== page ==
We aren't moving in a direction where the world at large streams less: we're moving towards a world where streaming
is the norm. While data caps and pricing tiers have flourished just as data use has started to skyrocket, streaming video remains a dodgy issue. It's obviously vital content, but it also requires massive amounts of data to transmit. The solution? According to the ITU, a new video coding standard. The entity has just issued a release that details H.265, which builds upon the successful H.264 codec used so much already. The ITU proclaims: "The new codec will considerably ease the burden on global networks where, by some estimates, video accounts for more than half of bandwidth use. ITU-T H.265 / ISO/IEC 23008-2 HEVC will provide a flexible, reliable and robust solution, future-proofed to support the next decade of video. The new standard is designed to take account of advancing screen resolutions and is expected to be phased in as high-end products and services outgrow the limits of current network and display technology. "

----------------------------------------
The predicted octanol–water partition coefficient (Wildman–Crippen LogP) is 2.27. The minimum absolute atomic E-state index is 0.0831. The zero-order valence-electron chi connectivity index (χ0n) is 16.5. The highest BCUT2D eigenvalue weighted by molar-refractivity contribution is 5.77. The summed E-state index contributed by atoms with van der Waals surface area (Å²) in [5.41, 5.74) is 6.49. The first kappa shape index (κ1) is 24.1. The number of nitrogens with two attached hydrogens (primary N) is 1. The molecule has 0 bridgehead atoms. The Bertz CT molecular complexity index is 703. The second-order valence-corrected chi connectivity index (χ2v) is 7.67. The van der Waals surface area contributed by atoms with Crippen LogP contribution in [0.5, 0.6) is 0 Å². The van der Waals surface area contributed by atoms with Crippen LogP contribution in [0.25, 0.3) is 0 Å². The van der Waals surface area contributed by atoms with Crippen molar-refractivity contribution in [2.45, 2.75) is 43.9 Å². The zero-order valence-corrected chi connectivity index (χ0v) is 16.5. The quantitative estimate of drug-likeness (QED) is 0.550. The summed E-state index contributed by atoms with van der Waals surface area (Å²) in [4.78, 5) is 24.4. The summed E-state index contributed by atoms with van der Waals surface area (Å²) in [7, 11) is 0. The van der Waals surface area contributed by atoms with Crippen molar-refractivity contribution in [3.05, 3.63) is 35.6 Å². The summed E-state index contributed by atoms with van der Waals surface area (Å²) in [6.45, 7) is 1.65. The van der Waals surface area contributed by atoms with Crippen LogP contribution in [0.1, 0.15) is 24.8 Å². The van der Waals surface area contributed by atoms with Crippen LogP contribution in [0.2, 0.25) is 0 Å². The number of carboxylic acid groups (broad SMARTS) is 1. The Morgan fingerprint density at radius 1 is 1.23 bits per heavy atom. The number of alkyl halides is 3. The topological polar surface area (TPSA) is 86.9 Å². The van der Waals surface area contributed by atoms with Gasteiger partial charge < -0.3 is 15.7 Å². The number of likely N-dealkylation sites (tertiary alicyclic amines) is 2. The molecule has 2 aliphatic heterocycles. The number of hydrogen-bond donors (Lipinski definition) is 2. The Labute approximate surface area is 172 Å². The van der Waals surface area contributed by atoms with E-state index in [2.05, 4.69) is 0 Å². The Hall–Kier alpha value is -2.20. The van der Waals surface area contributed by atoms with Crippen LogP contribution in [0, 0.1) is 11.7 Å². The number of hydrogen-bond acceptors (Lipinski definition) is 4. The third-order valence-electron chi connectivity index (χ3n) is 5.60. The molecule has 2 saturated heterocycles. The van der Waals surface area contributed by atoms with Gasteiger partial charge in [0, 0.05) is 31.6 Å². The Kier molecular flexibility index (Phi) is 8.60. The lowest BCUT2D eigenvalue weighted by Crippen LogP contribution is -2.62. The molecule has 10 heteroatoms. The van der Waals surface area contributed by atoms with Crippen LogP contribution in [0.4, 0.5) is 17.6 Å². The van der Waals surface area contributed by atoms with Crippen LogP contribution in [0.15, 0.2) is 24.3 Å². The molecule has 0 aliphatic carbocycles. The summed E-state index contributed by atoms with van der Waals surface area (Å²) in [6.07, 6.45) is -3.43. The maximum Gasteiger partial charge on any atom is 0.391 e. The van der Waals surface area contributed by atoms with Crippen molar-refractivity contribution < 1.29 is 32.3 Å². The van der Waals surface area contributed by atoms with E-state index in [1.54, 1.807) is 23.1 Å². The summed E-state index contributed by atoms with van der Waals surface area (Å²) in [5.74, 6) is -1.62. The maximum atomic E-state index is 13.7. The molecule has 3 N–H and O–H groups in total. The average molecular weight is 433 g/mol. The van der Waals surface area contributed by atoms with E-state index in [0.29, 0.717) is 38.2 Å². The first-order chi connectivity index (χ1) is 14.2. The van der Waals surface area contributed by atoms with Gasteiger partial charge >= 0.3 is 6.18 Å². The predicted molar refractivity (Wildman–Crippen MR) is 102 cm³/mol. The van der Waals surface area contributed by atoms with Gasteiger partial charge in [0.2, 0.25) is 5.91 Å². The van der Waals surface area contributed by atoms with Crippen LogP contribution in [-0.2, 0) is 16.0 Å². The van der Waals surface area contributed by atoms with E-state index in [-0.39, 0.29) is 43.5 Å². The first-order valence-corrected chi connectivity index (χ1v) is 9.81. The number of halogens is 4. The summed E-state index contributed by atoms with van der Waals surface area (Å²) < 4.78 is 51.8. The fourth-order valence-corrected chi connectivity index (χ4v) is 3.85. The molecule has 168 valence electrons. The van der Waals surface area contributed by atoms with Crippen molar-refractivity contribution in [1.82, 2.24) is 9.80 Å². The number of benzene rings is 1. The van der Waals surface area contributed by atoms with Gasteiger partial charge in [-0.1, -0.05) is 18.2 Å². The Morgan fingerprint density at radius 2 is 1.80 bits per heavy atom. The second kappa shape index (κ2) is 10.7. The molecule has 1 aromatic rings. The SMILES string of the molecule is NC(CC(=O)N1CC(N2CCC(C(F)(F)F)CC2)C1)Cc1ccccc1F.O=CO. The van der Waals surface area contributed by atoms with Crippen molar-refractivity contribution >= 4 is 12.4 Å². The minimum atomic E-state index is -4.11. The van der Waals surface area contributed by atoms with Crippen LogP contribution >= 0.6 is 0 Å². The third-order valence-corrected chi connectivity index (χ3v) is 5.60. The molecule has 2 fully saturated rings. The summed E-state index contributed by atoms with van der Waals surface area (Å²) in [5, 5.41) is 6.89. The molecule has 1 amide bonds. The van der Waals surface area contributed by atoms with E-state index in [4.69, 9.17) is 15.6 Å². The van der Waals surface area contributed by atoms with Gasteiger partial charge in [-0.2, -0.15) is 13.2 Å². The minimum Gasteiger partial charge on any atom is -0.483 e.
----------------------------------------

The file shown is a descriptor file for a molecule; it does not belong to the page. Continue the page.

The new standard, known informally as ‘High Efficiency Video Coding’ (HEVC) will need only half the bit rate of its predecessor, ITU-T H.264 / MPEG-4 Part 10 ‘Advanced Video Coding’ (AVC), which currently accounts for over 80 per cent of all web video. HEVC will unleash a new phase of innovation in video production spanning the whole ICT spectrum, from mobile devices through to Ultra-High Definition TV. Companies including ATEME, Broadcom, Cyberlink, Ericsson, Fraunhofer HHI, Mitsubishi and NHK have already showcased implementations of HEVC. The new standard includes a ‘Main’ profile that supports 8-bit 4:2:0 video, a ‘Main 10’ profile with 10-bit support, and a ‘Main Still Picture’ profile for still image coding that employs the same coding tools as a video ‘intra’ picture.
When will we see the new codec taking shape on the web? That's harder to say, but it's great that companies are already thinking about this. Even a 5%-15% savings in data rate transmission could save gobs of bandwidth globally given just how many billions of hours are invested on sites like YouTube, Vimeo, Hulu, Netflix